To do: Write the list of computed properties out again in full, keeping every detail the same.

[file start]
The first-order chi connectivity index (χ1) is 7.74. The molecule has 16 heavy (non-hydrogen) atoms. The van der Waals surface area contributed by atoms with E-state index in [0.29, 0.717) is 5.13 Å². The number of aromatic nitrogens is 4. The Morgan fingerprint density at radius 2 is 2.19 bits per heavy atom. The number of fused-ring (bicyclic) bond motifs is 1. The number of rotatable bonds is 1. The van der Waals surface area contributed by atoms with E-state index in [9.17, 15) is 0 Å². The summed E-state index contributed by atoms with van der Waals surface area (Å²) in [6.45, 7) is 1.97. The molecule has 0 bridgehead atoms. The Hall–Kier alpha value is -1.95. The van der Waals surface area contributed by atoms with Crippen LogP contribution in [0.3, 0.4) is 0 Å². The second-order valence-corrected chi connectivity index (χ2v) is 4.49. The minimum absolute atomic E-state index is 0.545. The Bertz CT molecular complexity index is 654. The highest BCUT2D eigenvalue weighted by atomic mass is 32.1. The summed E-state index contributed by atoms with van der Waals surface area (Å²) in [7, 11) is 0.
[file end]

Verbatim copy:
The first-order chi connectivity index (χ1) is 7.74. The molecule has 16 heavy (non-hydrogen) atoms. The van der Waals surface area contributed by atoms with E-state index in [0.29, 0.717) is 5.13 Å². The number of aromatic nitrogens is 4. The Morgan fingerprint density at radius 2 is 2.19 bits per heavy atom. The number of fused-ring (bicyclic) bond motifs is 1. The number of rotatable bonds is 1. The van der Waals surface area contributed by atoms with E-state index in [9.17, 15) is 0 Å². The summed E-state index contributed by atoms with van der Waals surface area (Å²) in [6.45, 7) is 1.97. The molecule has 0 bridgehead atoms. The Hall–Kier alpha value is -1.95. The van der Waals surface area contributed by atoms with Crippen LogP contribution in [0.3, 0.4) is 0 Å². The second-order valence-corrected chi connectivity index (χ2v) is 4.49. The minimum absolute atomic E-state index is 0.545. The Bertz CT molecular complexity index is 654. The highest BCUT2D eigenvalue weighted by atomic mass is 32.1. The summed E-state index contributed by atoms with van der Waals surface area (Å²) in [7, 11) is 0.